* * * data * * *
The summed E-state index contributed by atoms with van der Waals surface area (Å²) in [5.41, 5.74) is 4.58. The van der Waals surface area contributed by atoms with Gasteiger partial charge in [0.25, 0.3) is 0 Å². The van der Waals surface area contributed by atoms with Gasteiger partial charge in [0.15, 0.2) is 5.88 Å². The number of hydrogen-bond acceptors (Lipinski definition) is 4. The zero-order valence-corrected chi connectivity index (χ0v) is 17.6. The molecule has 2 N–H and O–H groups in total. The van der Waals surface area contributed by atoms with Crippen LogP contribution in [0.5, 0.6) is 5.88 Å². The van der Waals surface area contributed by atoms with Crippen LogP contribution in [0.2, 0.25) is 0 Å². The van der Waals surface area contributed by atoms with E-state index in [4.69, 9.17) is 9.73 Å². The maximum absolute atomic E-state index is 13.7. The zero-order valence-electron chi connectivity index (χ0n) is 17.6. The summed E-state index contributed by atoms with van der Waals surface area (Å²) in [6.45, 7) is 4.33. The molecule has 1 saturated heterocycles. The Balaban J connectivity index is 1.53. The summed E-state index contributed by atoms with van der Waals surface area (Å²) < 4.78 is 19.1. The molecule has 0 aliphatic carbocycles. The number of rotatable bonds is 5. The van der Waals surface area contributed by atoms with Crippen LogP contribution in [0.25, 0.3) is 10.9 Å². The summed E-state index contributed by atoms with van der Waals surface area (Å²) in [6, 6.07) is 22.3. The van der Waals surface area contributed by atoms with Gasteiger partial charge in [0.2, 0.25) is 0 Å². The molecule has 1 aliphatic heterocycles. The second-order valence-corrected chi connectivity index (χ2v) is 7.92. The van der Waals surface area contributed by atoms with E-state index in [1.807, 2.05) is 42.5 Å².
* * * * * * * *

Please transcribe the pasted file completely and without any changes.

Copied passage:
The summed E-state index contributed by atoms with van der Waals surface area (Å²) in [5.41, 5.74) is 4.58. The van der Waals surface area contributed by atoms with Gasteiger partial charge in [0.25, 0.3) is 0 Å². The van der Waals surface area contributed by atoms with Gasteiger partial charge in [0.15, 0.2) is 5.88 Å². The number of hydrogen-bond acceptors (Lipinski definition) is 4. The zero-order valence-corrected chi connectivity index (χ0v) is 17.6. The molecule has 2 N–H and O–H groups in total. The van der Waals surface area contributed by atoms with Crippen LogP contribution in [0.5, 0.6) is 5.88 Å². The van der Waals surface area contributed by atoms with Crippen LogP contribution in [0.2, 0.25) is 0 Å². The van der Waals surface area contributed by atoms with E-state index in [4.69, 9.17) is 9.73 Å². The maximum absolute atomic E-state index is 13.7. The zero-order valence-electron chi connectivity index (χ0n) is 17.6. The summed E-state index contributed by atoms with van der Waals surface area (Å²) in [6.45, 7) is 4.33. The molecule has 1 saturated heterocycles. The Balaban J connectivity index is 1.53. The summed E-state index contributed by atoms with van der Waals surface area (Å²) < 4.78 is 19.1. The molecule has 0 aliphatic carbocycles. The number of rotatable bonds is 5. The van der Waals surface area contributed by atoms with Crippen LogP contribution in [0.25, 0.3) is 10.9 Å². The summed E-state index contributed by atoms with van der Waals surface area (Å²) in [6, 6.07) is 22.3. The van der Waals surface area contributed by atoms with Gasteiger partial charge in [0.2, 0.25) is 0 Å². The molecule has 1 aliphatic heterocycles. The second-order valence-corrected chi connectivity index (χ2v) is 7.92. The van der Waals surface area contributed by atoms with E-state index in [1.807, 2.05) is 42.5 Å².